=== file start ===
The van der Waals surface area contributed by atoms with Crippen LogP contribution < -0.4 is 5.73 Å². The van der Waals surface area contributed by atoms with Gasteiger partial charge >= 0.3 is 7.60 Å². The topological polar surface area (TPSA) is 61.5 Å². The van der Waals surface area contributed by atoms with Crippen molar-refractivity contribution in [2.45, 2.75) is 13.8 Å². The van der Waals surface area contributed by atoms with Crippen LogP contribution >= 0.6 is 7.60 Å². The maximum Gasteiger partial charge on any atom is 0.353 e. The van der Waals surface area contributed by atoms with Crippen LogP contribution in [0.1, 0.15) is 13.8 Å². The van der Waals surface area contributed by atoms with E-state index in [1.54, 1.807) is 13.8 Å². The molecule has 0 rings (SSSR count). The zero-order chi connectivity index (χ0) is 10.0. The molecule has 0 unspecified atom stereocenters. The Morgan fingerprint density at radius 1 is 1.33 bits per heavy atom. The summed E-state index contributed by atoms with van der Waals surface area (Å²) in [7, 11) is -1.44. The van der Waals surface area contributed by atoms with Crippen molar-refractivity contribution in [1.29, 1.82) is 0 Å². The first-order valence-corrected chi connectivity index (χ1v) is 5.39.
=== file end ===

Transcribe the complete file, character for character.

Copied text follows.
The van der Waals surface area contributed by atoms with Crippen LogP contribution < -0.4 is 5.73 Å². The van der Waals surface area contributed by atoms with Gasteiger partial charge >= 0.3 is 7.60 Å². The topological polar surface area (TPSA) is 61.5 Å². The van der Waals surface area contributed by atoms with Crippen molar-refractivity contribution in [2.45, 2.75) is 13.8 Å². The van der Waals surface area contributed by atoms with Crippen LogP contribution >= 0.6 is 7.60 Å². The maximum Gasteiger partial charge on any atom is 0.353 e. The van der Waals surface area contributed by atoms with Crippen LogP contribution in [0.1, 0.15) is 13.8 Å². The van der Waals surface area contributed by atoms with E-state index in [1.54, 1.807) is 13.8 Å². The molecule has 0 rings (SSSR count). The zero-order chi connectivity index (χ0) is 10.0. The molecule has 0 unspecified atom stereocenters. The Morgan fingerprint density at radius 1 is 1.33 bits per heavy atom. The summed E-state index contributed by atoms with van der Waals surface area (Å²) in [7, 11) is -1.44. The van der Waals surface area contributed by atoms with Crippen molar-refractivity contribution in [1.29, 1.82) is 0 Å². The first-order valence-corrected chi connectivity index (χ1v) is 5.39.